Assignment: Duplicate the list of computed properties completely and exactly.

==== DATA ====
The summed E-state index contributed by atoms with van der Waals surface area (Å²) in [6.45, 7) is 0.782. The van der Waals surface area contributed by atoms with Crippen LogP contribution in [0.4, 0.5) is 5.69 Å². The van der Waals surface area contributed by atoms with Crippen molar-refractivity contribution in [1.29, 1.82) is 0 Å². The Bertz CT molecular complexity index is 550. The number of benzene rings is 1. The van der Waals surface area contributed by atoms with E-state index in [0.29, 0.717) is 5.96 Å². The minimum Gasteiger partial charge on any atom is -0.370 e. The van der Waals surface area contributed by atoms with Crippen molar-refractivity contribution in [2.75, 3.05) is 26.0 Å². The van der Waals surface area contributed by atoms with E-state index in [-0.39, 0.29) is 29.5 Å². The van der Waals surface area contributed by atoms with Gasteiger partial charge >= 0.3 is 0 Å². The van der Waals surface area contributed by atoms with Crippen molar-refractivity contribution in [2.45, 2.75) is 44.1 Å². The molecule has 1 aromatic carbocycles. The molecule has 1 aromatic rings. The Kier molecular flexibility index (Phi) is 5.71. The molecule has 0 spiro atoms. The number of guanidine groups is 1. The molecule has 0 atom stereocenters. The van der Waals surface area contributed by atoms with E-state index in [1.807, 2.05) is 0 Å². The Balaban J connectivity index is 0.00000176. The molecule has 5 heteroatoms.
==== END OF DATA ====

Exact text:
The summed E-state index contributed by atoms with van der Waals surface area (Å²) in [6.45, 7) is 0.782. The van der Waals surface area contributed by atoms with Crippen LogP contribution in [0.4, 0.5) is 5.69 Å². The van der Waals surface area contributed by atoms with Crippen molar-refractivity contribution in [1.29, 1.82) is 0 Å². The Bertz CT molecular complexity index is 550. The number of benzene rings is 1. The van der Waals surface area contributed by atoms with E-state index in [0.29, 0.717) is 5.96 Å². The minimum Gasteiger partial charge on any atom is -0.370 e. The van der Waals surface area contributed by atoms with Crippen molar-refractivity contribution in [2.75, 3.05) is 26.0 Å². The van der Waals surface area contributed by atoms with E-state index in [-0.39, 0.29) is 29.5 Å². The van der Waals surface area contributed by atoms with Gasteiger partial charge >= 0.3 is 0 Å². The van der Waals surface area contributed by atoms with Crippen molar-refractivity contribution in [2.45, 2.75) is 44.1 Å². The molecule has 1 aromatic carbocycles. The molecule has 1 aromatic rings. The Kier molecular flexibility index (Phi) is 5.71. The molecule has 0 spiro atoms. The number of guanidine groups is 1. The molecule has 0 atom stereocenters. The van der Waals surface area contributed by atoms with E-state index in [1.807, 2.05) is 0 Å². The Balaban J connectivity index is 0.00000176. The molecule has 5 heteroatoms.